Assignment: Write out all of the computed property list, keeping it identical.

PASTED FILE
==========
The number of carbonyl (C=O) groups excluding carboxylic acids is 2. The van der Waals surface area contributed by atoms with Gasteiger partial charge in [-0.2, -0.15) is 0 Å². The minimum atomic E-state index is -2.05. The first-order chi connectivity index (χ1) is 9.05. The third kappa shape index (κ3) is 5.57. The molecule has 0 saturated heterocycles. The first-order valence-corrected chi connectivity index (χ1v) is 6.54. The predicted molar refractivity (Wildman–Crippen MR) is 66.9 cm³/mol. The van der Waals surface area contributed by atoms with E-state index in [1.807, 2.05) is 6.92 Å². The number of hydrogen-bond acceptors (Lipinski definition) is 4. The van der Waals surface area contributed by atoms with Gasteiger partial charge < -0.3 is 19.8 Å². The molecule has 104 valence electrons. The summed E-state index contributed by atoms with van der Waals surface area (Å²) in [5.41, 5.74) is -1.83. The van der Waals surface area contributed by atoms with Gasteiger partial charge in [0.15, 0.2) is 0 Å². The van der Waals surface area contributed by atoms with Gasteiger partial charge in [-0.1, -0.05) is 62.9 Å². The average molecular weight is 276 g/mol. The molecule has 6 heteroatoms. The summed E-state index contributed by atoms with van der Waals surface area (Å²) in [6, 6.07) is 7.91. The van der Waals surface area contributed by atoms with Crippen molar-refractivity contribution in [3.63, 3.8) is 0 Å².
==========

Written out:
The number of carbonyl (C=O) groups excluding carboxylic acids is 2. The van der Waals surface area contributed by atoms with Gasteiger partial charge in [-0.2, -0.15) is 0 Å². The minimum atomic E-state index is -2.05. The first-order chi connectivity index (χ1) is 9.05. The third kappa shape index (κ3) is 5.57. The molecule has 0 saturated heterocycles. The first-order valence-corrected chi connectivity index (χ1v) is 6.54. The predicted molar refractivity (Wildman–Crippen MR) is 66.9 cm³/mol. The van der Waals surface area contributed by atoms with E-state index in [1.807, 2.05) is 6.92 Å². The number of hydrogen-bond acceptors (Lipinski definition) is 4. The van der Waals surface area contributed by atoms with Gasteiger partial charge < -0.3 is 19.8 Å². The molecule has 104 valence electrons. The summed E-state index contributed by atoms with van der Waals surface area (Å²) in [5.41, 5.74) is -1.83. The van der Waals surface area contributed by atoms with Gasteiger partial charge in [0.15, 0.2) is 0 Å². The van der Waals surface area contributed by atoms with Gasteiger partial charge in [-0.1, -0.05) is 62.9 Å². The average molecular weight is 276 g/mol. The molecule has 6 heteroatoms. The summed E-state index contributed by atoms with van der Waals surface area (Å²) in [6, 6.07) is 7.91. The van der Waals surface area contributed by atoms with Crippen molar-refractivity contribution in [3.63, 3.8) is 0 Å².